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Duty free shops: What to buy and what to avoid

By MoneyTips

You probably pass by the duty-free shops at the airport all the time and never give them a second thought. Duty-free shops are not just located at the airport; they are in other areas that cater to international travelers, such as border towns and even cruise ships.

What is a duty-free shop, and should you consider buying anything there?

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The "duty" in duty-free refers to taxes. The duty-free shop is allowed to sell their materials exempt from various national and local taxes on the condition that the goods will be taken out of the country by international travelers. In the absence of taxes, duty-free shops are able to offer lower prices on their goods.

This makes items that are typically subject to high taxes great bargains. From the perspective of leaving the U.S., that produces great savings on the classic "sin tax" items (alcohol and tobacco). If you are a smoker, tobacco is rarely a bad deal at the airport.

Items such as cosmetics, clothing, sunglasses, and perfumes are hit and miss. Sometimes brand-name clothing or perfumes can be found at an excellent discount; at other times they are cheaper in nearby stores. Cosmetics bargains may be available on items that do not normally go on sale, and occasionally, unique gift packages can be found that contain combinations that are hard to find elsewhere.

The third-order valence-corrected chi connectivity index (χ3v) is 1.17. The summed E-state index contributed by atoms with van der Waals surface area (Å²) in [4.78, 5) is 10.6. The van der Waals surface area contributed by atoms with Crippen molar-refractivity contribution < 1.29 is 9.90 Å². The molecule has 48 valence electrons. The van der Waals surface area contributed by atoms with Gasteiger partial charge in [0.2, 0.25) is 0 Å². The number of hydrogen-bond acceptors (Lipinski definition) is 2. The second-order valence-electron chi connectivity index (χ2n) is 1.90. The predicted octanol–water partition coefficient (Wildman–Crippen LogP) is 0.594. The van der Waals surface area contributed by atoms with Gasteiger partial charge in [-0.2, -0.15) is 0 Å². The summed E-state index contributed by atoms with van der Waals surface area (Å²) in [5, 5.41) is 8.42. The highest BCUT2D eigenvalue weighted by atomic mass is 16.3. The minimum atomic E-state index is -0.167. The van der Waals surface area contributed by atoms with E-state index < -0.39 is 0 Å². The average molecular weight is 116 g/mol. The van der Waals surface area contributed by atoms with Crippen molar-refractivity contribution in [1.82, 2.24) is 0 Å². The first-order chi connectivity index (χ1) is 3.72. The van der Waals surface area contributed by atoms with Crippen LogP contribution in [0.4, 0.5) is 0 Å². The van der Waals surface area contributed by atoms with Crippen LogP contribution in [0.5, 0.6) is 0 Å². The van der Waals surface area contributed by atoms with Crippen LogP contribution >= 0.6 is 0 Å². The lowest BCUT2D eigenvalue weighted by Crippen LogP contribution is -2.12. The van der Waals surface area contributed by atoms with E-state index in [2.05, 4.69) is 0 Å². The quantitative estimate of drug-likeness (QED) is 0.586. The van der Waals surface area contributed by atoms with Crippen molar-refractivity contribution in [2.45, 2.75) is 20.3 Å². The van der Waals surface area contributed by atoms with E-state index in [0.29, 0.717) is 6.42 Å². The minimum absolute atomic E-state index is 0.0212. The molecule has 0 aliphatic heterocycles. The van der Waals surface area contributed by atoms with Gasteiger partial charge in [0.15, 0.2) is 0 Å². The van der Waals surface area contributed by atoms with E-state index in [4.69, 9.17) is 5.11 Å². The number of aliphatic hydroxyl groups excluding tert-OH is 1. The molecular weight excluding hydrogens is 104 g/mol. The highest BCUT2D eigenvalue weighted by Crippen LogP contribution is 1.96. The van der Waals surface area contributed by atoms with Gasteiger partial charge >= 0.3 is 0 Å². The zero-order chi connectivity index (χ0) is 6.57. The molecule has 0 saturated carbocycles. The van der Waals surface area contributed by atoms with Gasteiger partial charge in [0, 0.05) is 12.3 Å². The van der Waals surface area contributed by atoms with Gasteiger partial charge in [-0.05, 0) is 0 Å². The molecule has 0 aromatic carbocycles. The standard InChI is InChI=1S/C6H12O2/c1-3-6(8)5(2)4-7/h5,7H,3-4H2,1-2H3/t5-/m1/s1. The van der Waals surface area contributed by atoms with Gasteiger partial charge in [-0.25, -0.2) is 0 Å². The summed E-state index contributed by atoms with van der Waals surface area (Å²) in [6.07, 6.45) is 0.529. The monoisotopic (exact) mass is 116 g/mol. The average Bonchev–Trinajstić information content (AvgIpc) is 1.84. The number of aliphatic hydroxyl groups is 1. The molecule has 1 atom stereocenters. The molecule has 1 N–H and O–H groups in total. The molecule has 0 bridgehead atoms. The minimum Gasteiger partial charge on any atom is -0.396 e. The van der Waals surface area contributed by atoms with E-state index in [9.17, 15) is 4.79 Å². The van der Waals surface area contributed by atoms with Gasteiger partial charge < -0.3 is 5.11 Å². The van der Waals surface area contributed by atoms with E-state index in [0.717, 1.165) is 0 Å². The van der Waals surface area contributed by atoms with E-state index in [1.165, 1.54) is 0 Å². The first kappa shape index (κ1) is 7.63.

What about those chocolate bars and other confections? Generally, if the item is something you can buy in a supermarket, it is not much of a bargain and may be jacked up to reflect typical airport prices. As with cosmetics, if the item is fairly unique or in a larger quantity that is not found in most stores, you are more likely to receive a better deal.

Cameras, electronics, and other types of tech purchases are not well suited for duty-free shops. Online prices can generally compete with or even beat the duty-free price, and the product versions may be outdated, because there is limited incentive for duty-free shops to keep up with the latest technology.

Items that are specific to the area you are leaving, such as maple products in Canada, are more likely to be cheaper at the duty-free shop -- but beware that a merchant may be taking advantage expecting that you do not know the worth of these items.

Remember, just because a duty-free shop can offer lower prices does not mean that they always do. To maintain their shop space, duty-free shops may have high overheads that absorb the potential savings -- or they may just be taking advantage of a captive shopper stuck at the airport.

Understand the value of anything that you purchase at a duty-free shop, since you do not have the luxury of comparison-shopping at that moment. However, you can plan duty-free shopping through sources such as that allow you to compare prices and rank duty-free bargains in frequent travel destinations.

Make sure that you understand the rules at your destination country regarding duty-free materials, especially for alcohol and tobacco. Many countries, including the U.S., impose limits on the amount you can bring in duty-free.

Finally, do not forget to take into account exchange rates if you are purchasing in a currency other than dollars. The purchase may be more or less expensive than you realize.

The next time you have time to kill at an international airport -- and there will be such a time -- consider taking a stroll through the duty-free shop. However, unless you are a smoker or a drinker, you should put in a little research before you buy.

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